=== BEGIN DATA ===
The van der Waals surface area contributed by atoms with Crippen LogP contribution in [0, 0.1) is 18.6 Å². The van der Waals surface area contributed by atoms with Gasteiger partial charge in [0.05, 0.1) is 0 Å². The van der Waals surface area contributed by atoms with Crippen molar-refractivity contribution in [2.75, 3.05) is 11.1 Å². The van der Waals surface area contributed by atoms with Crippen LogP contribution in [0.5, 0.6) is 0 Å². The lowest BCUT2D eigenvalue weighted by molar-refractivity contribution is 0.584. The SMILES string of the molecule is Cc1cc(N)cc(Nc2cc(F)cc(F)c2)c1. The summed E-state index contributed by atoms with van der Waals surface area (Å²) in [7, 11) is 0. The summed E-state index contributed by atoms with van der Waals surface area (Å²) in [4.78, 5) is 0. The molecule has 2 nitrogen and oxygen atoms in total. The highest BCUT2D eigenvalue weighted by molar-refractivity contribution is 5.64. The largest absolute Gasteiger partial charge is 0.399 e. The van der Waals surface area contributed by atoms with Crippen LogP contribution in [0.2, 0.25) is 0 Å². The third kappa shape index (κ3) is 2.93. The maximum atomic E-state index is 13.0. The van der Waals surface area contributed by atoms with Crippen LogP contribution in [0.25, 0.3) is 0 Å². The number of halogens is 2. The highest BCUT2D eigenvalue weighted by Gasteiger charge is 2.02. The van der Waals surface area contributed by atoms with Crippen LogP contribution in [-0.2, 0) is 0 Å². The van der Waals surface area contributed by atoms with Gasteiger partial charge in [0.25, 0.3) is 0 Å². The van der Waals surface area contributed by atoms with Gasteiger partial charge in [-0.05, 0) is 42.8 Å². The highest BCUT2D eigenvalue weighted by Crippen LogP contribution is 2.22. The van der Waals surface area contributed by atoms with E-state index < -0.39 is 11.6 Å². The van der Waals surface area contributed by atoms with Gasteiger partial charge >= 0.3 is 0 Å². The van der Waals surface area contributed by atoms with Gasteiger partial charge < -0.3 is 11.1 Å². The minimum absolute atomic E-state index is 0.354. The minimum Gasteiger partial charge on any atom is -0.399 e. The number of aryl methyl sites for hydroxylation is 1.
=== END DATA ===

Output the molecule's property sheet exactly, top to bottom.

The van der Waals surface area contributed by atoms with Crippen LogP contribution in [0, 0.1) is 18.6 Å². The van der Waals surface area contributed by atoms with Gasteiger partial charge in [0.05, 0.1) is 0 Å². The van der Waals surface area contributed by atoms with Crippen molar-refractivity contribution in [2.75, 3.05) is 11.1 Å². The van der Waals surface area contributed by atoms with Crippen LogP contribution in [0.5, 0.6) is 0 Å². The lowest BCUT2D eigenvalue weighted by molar-refractivity contribution is 0.584. The SMILES string of the molecule is Cc1cc(N)cc(Nc2cc(F)cc(F)c2)c1. The summed E-state index contributed by atoms with van der Waals surface area (Å²) in [7, 11) is 0. The summed E-state index contributed by atoms with van der Waals surface area (Å²) in [4.78, 5) is 0. The molecule has 2 nitrogen and oxygen atoms in total. The highest BCUT2D eigenvalue weighted by molar-refractivity contribution is 5.64. The largest absolute Gasteiger partial charge is 0.399 e. The van der Waals surface area contributed by atoms with Crippen LogP contribution in [0.2, 0.25) is 0 Å². The third kappa shape index (κ3) is 2.93. The maximum atomic E-state index is 13.0. The van der Waals surface area contributed by atoms with Crippen LogP contribution in [0.25, 0.3) is 0 Å². The number of halogens is 2. The highest BCUT2D eigenvalue weighted by Gasteiger charge is 2.02. The van der Waals surface area contributed by atoms with Crippen LogP contribution in [-0.2, 0) is 0 Å². The van der Waals surface area contributed by atoms with Gasteiger partial charge in [0.25, 0.3) is 0 Å². The van der Waals surface area contributed by atoms with Gasteiger partial charge in [-0.05, 0) is 42.8 Å². The highest BCUT2D eigenvalue weighted by Crippen LogP contribution is 2.22. The van der Waals surface area contributed by atoms with E-state index < -0.39 is 11.6 Å². The van der Waals surface area contributed by atoms with Gasteiger partial charge >= 0.3 is 0 Å². The van der Waals surface area contributed by atoms with Gasteiger partial charge < -0.3 is 11.1 Å². The minimum absolute atomic E-state index is 0.354. The minimum Gasteiger partial charge on any atom is -0.399 e. The number of aryl methyl sites for hydroxylation is 1.